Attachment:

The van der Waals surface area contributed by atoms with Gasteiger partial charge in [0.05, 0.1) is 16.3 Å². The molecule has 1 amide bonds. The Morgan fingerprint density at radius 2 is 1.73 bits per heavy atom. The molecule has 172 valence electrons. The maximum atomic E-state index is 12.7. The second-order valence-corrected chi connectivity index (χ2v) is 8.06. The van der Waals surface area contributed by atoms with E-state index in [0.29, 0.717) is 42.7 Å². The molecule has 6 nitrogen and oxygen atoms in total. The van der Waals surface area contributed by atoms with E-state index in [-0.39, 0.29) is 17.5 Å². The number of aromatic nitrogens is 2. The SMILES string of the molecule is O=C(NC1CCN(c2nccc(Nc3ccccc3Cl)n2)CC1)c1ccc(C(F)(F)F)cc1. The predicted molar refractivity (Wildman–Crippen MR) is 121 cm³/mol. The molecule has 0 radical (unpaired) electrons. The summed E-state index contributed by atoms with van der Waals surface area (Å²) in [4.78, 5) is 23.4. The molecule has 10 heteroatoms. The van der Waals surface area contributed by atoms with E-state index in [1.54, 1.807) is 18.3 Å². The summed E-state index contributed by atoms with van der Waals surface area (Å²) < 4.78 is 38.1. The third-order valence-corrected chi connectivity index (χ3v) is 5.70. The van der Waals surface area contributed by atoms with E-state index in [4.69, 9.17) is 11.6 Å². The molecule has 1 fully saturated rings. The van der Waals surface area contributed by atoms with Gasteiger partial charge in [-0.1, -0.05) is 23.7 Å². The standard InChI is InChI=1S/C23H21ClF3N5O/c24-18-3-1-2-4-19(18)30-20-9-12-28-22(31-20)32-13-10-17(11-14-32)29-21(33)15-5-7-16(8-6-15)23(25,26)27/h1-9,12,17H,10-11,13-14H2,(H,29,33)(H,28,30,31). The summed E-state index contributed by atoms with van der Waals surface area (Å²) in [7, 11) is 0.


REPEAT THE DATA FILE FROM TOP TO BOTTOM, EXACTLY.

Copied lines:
The van der Waals surface area contributed by atoms with Gasteiger partial charge in [0.05, 0.1) is 16.3 Å². The molecule has 1 amide bonds. The Morgan fingerprint density at radius 2 is 1.73 bits per heavy atom. The molecule has 172 valence electrons. The maximum atomic E-state index is 12.7. The second-order valence-corrected chi connectivity index (χ2v) is 8.06. The van der Waals surface area contributed by atoms with E-state index in [0.29, 0.717) is 42.7 Å². The molecule has 6 nitrogen and oxygen atoms in total. The van der Waals surface area contributed by atoms with E-state index in [-0.39, 0.29) is 17.5 Å². The number of aromatic nitrogens is 2. The SMILES string of the molecule is O=C(NC1CCN(c2nccc(Nc3ccccc3Cl)n2)CC1)c1ccc(C(F)(F)F)cc1. The predicted molar refractivity (Wildman–Crippen MR) is 121 cm³/mol. The molecule has 0 radical (unpaired) electrons. The summed E-state index contributed by atoms with van der Waals surface area (Å²) in [4.78, 5) is 23.4. The molecule has 10 heteroatoms. The van der Waals surface area contributed by atoms with E-state index in [1.54, 1.807) is 18.3 Å². The summed E-state index contributed by atoms with van der Waals surface area (Å²) < 4.78 is 38.1. The third-order valence-corrected chi connectivity index (χ3v) is 5.70. The van der Waals surface area contributed by atoms with E-state index in [4.69, 9.17) is 11.6 Å². The molecule has 1 fully saturated rings. The van der Waals surface area contributed by atoms with Gasteiger partial charge in [-0.1, -0.05) is 23.7 Å². The standard InChI is InChI=1S/C23H21ClF3N5O/c24-18-3-1-2-4-19(18)30-20-9-12-28-22(31-20)32-13-10-17(11-14-32)29-21(33)15-5-7-16(8-6-15)23(25,26)27/h1-9,12,17H,10-11,13-14H2,(H,29,33)(H,28,30,31). The summed E-state index contributed by atoms with van der Waals surface area (Å²) in [7, 11) is 0.